Bhubaneswar: Chandan Kumar Bhanja never wanted to go to China. And, now he has been in Beijing for more than six years and doesn’t know when he can go back to India. To Odisha. More specifically, to Sunadharabasan panchayat in Bhograi block of Balasore district.
The 29-year-old works as a manager-cum-partner at 3 Colors Lotus restaurant, which has two branches in Beijing, one at Guomao and the other in Dongzhimen. Life has been like a roller coaster ride for him ever since he moved to Beijing, aged 23, in May 2015.
When his family realized they didn’t have enough money left after his sister’s marriage, they approached their neighbour Madia, whose son-in-law Rafik worked as a chef in Shanghai. Chandan had done a course in hotel management and had worked in Bengaluru.
When told of a vacancy at a restaurant in Beijing he resisted. “Not China please. Send me anywhere else. But not there,” he said. Somehow he had got the impression it was not the best of places to go to.
But Rafik convinced him it wasn’t such a bad place. He also asked him for Rs 1 lakh as a processing fee. “What? I am going there because I want to earn money, since I don’t have enough, and you are asking me for money now?” Chandan protested. He made a deal though. “Send me there first. Once I earn some money, will pay you.”
However, Rafik insisted it would not be possible to process papers or even book his ticket without the money. So Chandan bargained until Rafik agreed to do it for three-fifth of the amount.
His first six months in Beijing were extremely difficult. Nobody understood English and he knew no Chinese. Even the food was not particularly palatable for a newcomer, though it helped that he had been hired to work for an Indian restaurant. Since he knew English, the restaurant owner thought he would be of greater help liaising and attending to guests in the dining area. But feeling intimidated in a new country, he initially wanted to look after the kitchen, thinking he would feel comfortable among the Indian cooks there. But he was bullied and ragged till he asked the restaurant owner to move him to the dining area. To his luck, the manager of the restaurant suddenly quit, creating room for him.
He had entered China on a business visa, which was valid for two months. The restaurant owners wanted him to learn Chinese to help him do a better job. They got him a student’s visa, and got him enrolled into the Beijing Youth Political School in Wanjing area to learn Chinese. They even paid 7000 RMB (Rs 80,840) for the six-month Chinese language course. At the end of it, he had the required Z visa. Finally, he had arrived.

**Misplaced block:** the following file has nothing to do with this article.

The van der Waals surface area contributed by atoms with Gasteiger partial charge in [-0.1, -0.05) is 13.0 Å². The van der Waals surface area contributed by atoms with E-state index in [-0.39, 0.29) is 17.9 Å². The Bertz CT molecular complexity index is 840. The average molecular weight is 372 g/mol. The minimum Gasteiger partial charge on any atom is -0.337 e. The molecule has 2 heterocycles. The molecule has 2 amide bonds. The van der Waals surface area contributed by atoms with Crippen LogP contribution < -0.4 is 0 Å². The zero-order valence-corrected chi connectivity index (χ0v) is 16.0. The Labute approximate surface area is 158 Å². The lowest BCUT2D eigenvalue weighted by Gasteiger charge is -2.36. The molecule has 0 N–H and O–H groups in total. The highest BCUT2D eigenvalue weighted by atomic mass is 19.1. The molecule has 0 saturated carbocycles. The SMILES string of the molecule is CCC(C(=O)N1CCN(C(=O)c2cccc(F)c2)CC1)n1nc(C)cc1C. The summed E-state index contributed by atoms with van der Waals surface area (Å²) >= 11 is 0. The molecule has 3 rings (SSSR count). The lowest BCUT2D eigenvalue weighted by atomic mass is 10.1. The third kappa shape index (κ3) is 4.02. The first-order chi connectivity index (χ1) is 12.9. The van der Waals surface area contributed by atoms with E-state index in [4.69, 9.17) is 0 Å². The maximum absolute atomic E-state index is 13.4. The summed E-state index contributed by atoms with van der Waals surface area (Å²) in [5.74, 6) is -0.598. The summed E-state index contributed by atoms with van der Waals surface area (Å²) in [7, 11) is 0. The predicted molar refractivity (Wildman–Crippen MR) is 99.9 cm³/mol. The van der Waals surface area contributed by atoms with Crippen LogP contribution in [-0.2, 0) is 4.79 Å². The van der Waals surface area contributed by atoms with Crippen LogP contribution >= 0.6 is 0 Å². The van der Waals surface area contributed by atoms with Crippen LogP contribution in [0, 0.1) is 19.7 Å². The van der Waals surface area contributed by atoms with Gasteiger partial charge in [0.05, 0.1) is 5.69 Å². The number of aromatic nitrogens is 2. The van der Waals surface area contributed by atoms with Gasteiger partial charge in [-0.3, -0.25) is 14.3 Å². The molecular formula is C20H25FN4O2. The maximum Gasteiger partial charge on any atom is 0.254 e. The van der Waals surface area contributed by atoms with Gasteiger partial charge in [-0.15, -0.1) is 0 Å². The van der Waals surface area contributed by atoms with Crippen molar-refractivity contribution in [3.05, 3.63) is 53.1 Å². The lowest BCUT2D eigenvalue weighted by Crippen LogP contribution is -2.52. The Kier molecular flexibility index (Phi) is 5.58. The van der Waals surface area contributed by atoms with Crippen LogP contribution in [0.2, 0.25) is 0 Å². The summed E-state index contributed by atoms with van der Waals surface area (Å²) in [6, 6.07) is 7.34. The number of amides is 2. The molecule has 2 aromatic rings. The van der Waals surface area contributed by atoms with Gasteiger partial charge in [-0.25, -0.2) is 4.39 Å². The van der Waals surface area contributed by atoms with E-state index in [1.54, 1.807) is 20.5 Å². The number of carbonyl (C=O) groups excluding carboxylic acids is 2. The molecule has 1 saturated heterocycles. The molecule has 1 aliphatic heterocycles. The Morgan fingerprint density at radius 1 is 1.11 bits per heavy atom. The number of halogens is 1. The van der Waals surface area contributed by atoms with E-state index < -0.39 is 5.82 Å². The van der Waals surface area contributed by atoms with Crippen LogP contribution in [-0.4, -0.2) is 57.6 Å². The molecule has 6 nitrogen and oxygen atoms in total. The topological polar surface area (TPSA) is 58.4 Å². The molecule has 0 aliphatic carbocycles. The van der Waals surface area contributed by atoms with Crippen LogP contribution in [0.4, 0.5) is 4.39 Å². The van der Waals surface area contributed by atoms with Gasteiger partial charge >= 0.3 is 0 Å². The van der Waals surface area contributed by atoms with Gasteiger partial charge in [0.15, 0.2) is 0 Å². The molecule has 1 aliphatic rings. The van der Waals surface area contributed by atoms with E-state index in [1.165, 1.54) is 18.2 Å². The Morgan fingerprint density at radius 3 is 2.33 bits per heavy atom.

He soon went to manage a new branch that 3 Colors Lotus opened and ran for around two years in the Houhai Lake area. In 2018, he was offered the chance to become a business partner and lent to In Kitchen in the Sanlitun area before returning to the mother branch in Guomao in August 2020. Since April this year, he has been looking after both the Guomao branch and the new branch in Dongzhimen, which offers a South Asian fare ranging from Thai, Malaysian, Vietnamese, Singaporean and Indian.
Any plans to include any Odia fare on the menu? “Yes, yes, very soon we are going to open another branch where ghanta will be on the menu.” His friend and chef Rabiul Baksh from Bengal, who works at another restaurant in town, has offered to help him serve ghanta.
Chandan is beginning to like the place now. “The ease of doing business here is something people in India need to learn from China. Any business idea is welcomed here,” he said. “And the people are so warm. They look at me and say, ‘Indian? Good, good, good’.”
The only thing he misses is his family back home. Whenever regular flights resume, he wants to visit home for a two-month much-needed vacation. But before that, he must ensure some of the Indian staff that went to India and could not return once the lockdown was imposed following the novel coronavirus outbreak, are back to keep the place running when he is away.